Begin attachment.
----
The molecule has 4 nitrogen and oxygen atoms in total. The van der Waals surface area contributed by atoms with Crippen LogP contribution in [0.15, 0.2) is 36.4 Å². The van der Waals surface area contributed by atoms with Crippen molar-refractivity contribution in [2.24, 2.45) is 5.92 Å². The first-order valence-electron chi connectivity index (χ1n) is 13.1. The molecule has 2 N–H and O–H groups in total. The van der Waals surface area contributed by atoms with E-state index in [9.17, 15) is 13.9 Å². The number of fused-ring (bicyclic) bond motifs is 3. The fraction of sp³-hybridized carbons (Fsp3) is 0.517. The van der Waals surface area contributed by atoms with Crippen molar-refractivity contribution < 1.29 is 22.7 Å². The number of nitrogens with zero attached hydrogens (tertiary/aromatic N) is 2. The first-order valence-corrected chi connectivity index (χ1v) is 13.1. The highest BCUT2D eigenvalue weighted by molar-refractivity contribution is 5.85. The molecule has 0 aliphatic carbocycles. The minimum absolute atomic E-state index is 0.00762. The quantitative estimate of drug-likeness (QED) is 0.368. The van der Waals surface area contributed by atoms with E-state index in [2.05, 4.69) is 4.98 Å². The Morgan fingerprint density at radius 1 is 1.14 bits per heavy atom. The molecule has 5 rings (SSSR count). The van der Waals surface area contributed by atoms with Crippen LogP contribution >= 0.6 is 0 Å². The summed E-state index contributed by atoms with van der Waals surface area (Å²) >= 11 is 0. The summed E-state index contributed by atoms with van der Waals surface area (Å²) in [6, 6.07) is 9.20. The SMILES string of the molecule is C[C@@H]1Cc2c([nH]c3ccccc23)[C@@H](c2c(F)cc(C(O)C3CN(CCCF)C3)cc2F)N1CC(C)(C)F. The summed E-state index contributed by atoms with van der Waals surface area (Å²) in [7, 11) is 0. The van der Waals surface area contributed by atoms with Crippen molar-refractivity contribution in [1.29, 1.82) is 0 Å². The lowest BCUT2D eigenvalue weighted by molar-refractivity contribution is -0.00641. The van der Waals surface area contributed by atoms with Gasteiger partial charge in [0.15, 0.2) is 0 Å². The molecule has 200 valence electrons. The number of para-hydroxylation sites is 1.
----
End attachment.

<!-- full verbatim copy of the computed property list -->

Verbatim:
The molecule has 4 nitrogen and oxygen atoms in total. The van der Waals surface area contributed by atoms with Crippen LogP contribution in [0.15, 0.2) is 36.4 Å². The van der Waals surface area contributed by atoms with Crippen molar-refractivity contribution in [2.24, 2.45) is 5.92 Å². The first-order valence-electron chi connectivity index (χ1n) is 13.1. The molecule has 2 N–H and O–H groups in total. The van der Waals surface area contributed by atoms with E-state index in [9.17, 15) is 13.9 Å². The number of fused-ring (bicyclic) bond motifs is 3. The fraction of sp³-hybridized carbons (Fsp3) is 0.517. The van der Waals surface area contributed by atoms with Crippen molar-refractivity contribution < 1.29 is 22.7 Å². The number of nitrogens with zero attached hydrogens (tertiary/aromatic N) is 2. The first-order valence-corrected chi connectivity index (χ1v) is 13.1. The highest BCUT2D eigenvalue weighted by molar-refractivity contribution is 5.85. The molecule has 0 aliphatic carbocycles. The minimum absolute atomic E-state index is 0.00762. The quantitative estimate of drug-likeness (QED) is 0.368. The van der Waals surface area contributed by atoms with E-state index in [2.05, 4.69) is 4.98 Å². The Morgan fingerprint density at radius 1 is 1.14 bits per heavy atom. The molecule has 5 rings (SSSR count). The van der Waals surface area contributed by atoms with Crippen LogP contribution >= 0.6 is 0 Å². The summed E-state index contributed by atoms with van der Waals surface area (Å²) >= 11 is 0. The summed E-state index contributed by atoms with van der Waals surface area (Å²) in [6, 6.07) is 9.20. The SMILES string of the molecule is C[C@@H]1Cc2c([nH]c3ccccc23)[C@@H](c2c(F)cc(C(O)C3CN(CCCF)C3)cc2F)N1CC(C)(C)F. The summed E-state index contributed by atoms with van der Waals surface area (Å²) in [7, 11) is 0. The van der Waals surface area contributed by atoms with Crippen molar-refractivity contribution in [1.29, 1.82) is 0 Å². The lowest BCUT2D eigenvalue weighted by molar-refractivity contribution is -0.00641. The van der Waals surface area contributed by atoms with Gasteiger partial charge in [0.15, 0.2) is 0 Å². The molecule has 200 valence electrons. The number of para-hydroxylation sites is 1.